SNR1Sk=0S1|g(kS)|21Sk=0S1|ηk,0|2j=1M|cj|2σ2.

Correspondingly, we choose σ=(cj)j=1M2SNR for a targeted SNR value. For the numerical computations in MATLAB, we generate the noise by ηk,s :=σ2 *(randn + 1i*randn). Moreover, we choose the parameter εspatial: = 5σ and this means that the absolute value of the noise |ηk, s| ≤ εspatial for more than 99.9998% of the noise values ηk, s. Since we assume that the absolute value of the noise 110minj|cj| throughout this paper, we should choose the SNR such that 5σ=5(cj)j=1M2SNR110minj|cj|, which yields SNR502(cj)j=1M22(minj|cj|)2.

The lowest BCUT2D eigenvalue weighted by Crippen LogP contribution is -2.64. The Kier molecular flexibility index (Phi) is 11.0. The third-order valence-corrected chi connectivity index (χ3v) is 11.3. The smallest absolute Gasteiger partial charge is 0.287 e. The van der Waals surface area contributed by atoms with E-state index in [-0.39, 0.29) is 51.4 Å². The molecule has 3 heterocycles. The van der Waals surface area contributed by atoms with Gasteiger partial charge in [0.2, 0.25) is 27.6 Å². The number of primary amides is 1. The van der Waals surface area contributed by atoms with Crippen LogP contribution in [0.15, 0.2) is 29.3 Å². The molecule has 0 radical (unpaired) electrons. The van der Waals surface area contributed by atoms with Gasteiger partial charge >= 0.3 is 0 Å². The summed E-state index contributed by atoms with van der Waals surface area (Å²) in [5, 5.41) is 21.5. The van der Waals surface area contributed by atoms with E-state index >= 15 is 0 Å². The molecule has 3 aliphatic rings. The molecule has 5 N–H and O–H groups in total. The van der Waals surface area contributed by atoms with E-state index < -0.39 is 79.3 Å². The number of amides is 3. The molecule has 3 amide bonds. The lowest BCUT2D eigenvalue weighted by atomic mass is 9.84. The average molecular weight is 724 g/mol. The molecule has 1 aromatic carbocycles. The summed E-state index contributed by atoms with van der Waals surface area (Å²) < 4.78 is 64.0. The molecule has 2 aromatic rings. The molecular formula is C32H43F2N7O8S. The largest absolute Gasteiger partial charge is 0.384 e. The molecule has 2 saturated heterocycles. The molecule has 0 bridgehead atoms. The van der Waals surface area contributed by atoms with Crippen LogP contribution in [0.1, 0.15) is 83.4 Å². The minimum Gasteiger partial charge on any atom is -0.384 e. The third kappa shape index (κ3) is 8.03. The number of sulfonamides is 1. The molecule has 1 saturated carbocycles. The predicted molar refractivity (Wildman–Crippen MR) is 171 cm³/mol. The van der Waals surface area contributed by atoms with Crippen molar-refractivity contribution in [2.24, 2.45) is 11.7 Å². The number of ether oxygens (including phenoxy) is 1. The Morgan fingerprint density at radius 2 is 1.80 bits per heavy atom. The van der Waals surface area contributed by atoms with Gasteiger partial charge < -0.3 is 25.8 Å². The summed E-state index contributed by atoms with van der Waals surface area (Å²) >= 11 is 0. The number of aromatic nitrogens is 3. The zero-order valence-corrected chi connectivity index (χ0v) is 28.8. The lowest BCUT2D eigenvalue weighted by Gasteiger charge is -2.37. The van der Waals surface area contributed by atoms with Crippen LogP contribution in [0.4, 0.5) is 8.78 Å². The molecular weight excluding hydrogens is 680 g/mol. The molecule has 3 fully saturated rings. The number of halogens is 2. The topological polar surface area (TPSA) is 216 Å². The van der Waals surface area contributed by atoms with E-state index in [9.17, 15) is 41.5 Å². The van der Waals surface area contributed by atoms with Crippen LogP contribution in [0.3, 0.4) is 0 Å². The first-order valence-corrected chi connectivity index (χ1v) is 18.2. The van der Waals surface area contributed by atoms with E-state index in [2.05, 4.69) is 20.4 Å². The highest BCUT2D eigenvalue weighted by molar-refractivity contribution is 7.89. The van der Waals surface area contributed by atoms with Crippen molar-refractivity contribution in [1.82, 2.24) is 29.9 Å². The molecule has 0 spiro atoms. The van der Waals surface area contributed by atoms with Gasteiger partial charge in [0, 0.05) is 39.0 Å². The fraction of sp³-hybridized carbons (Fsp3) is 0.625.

Example 5.5 As in Example 5.1, we generate 100 trigonometric polynomials (1.2) of sparsity M = 256 with random frequencies ωj(-S2,S2] and random coefficients cj from the unit circle. We set the frequency grid parameter S = 216, the signal sparsity M = 256, the array of relative SVD threshold values epsilon_svd_list: = [10−3, 10−4, …, 10−8] and the maximal number of iterations R: = 10. Here, we set the absolute value of minimal non-zero coefficients εfc_min :=10-1=10-1·minj|cj| and we use the parameters P ∈ {32, 64, 128} and K ∈ {12, 24}. For possible SNR values, we have SNR50(cj)j=1M22(minj|cj|)2=6.4·105 and we consider the SNR values 1010, 108, and 106 in our numerical tests. The results of Algorithm 3.2 via ESPRIT are presented in Table 7. Additionally, we test the sparsity cut-off parameter K2 ∈ ℕ differently from the Hankel matrix size parameter K, see Algorithm 6.1. Here, we use the parameter combinations (K, K2) ∈ {(12, 6), (12, 12), (24, 12)}. In general, we observe that we require more samples for SNR = 106 than for SNR = 108 and again more for SNR = 108 than for SNR = 1010. The relative errors are about one order of magnitude larger for SNR = 106 than for SNR = 108 as well as for SNR = 108 than for SNR = 1010, since the maximal noise values ηk, s are larger by about one order of magnitude with high probability each time. Moreover, the maximal number of samples in the noisy case is higher than in the noiseless case, cf. Table 5. For some parameter combinations at SNR = 108, exactly one of the 100 signals is not correctly detected and this is indicated by the entry “–” in the column “ℓ2-errors” resp. “updated ℓ2-errors.” For SNR = 106 with K = 12, K2 = 6, and P = 64 exactly one frequency at three of the 100 signals is not correctly detected, whereas all frequencies of all 100 signals for SNR = 106 are correctly detected in the other cases shown in Table 7. All parameters of (1.2) are correctly detected in the case SNR = 1010 for the parameter combinations (K, K2) ∈ {(12, 6), (12, 12), (24, 12)} and P = 32. For the considered test parameters, the choices (K, K2) ∈ {(12, 6), (24, 12)}, which yield a higher oversampling within the ESPRIT algorithm, give slightly better results compared to the choice K = K2 = 12.